6. income
  7. number of years of experience
  8. if any outstanding loan
  9. outstanding loan amount
  10. loan term
  11. credit score
  12. residence zip code (categorical with many values)
  13. approval status

There two categorical  variables. One of them (zip code) has very high cardinality. The last field is class or target variable. Here is some sample data


Spark Job for Encoding

Spark job for Leave One Out encoding is implemented in the scala object CategoricalLeaveOneOutEncoding. The input data RDD is cached as two passes are made through it.

In the first pass, target variable statistics is calculated for each value of each categorical variable. The statistics is also saved if the data set is training data set. It gets used subsequently for validation and prediction data sets. Encoding takes place in In the second pass. Here is some sample output.


The 2nd and 12th columns have been replaced with encoded values. The range of the values is the same as range of the class or target variable values. If a categorical variable is highly correlated with the class variable i.e. it’s a good predictor and the encoded values will tend to have extreme values within the range e.g either close to 1.0 or close to -1.0

Here is some sample output for target variable statistics which is saved while in training mode. The fields are 1) categorical variable column index 2) categorical variable value 3) count for target variable value 4) sum for target variable value


For this encoding process to work properly, the class values needs to meet the following requirement

  1. Should be integer
  2. Should be symmetrical e.g. 1 and -1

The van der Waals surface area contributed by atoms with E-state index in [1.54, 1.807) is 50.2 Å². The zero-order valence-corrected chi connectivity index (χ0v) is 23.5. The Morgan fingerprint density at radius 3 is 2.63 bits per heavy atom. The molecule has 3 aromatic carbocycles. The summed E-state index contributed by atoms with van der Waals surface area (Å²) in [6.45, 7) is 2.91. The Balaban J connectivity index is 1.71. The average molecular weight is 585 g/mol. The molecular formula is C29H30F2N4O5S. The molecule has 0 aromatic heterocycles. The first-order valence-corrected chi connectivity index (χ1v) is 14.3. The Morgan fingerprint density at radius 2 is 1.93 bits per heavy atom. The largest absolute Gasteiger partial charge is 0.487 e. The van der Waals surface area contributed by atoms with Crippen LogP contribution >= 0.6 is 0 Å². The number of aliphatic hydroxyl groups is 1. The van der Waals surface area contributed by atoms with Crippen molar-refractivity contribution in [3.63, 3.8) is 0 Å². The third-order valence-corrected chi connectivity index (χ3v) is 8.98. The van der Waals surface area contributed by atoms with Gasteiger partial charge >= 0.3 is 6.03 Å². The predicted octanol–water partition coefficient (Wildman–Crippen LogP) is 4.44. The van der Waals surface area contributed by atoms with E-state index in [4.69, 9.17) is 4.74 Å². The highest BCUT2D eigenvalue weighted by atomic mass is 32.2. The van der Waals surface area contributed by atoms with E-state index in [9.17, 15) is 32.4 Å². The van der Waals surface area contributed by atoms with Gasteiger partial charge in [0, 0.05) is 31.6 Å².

If your class values don’t meet these requirements, then you can specify the positive class value through the  configuration parameter class.pos.val. In this case, the actual class values get mapped to 1 and -1 for encoding purpose.

When encoding training data set, the configuration parameter train.data.set needs to be set to true. The configuration parameter target.stat.file also needs to be set with a  file path where the target variable aggregate data is saved.

Wrapping Up

We have gone through a recent and popular encoding algorithms for categorical attributes. To run the use case for loan data, please follow the instructions in the tutorial document.

About Pranab

I am Pranab Ghosh, a software professional in the San Francisco Bay area. I manipulate bits and bytes for the good of living beings and the planet. I have worked with myriad of technologies and platforms in various business domains for early stage startups, large corporations and anything in between. I am an active blogger and open source project owner. I am passionate about technology and green and sustainable living. My technical interest areas are Big Data, Distributed Processing, NOSQL databases, Machine Learning and Programming languages. I am fascinated by problems that don't have neat closed form solution.
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2 Responses to Leave One Out Encoding for Categorical Feature Variables on Spark

  1. Pingback: Combating High Cardinality Features in Supervised Machine Learning | Mawazo

  2. JosephTah says: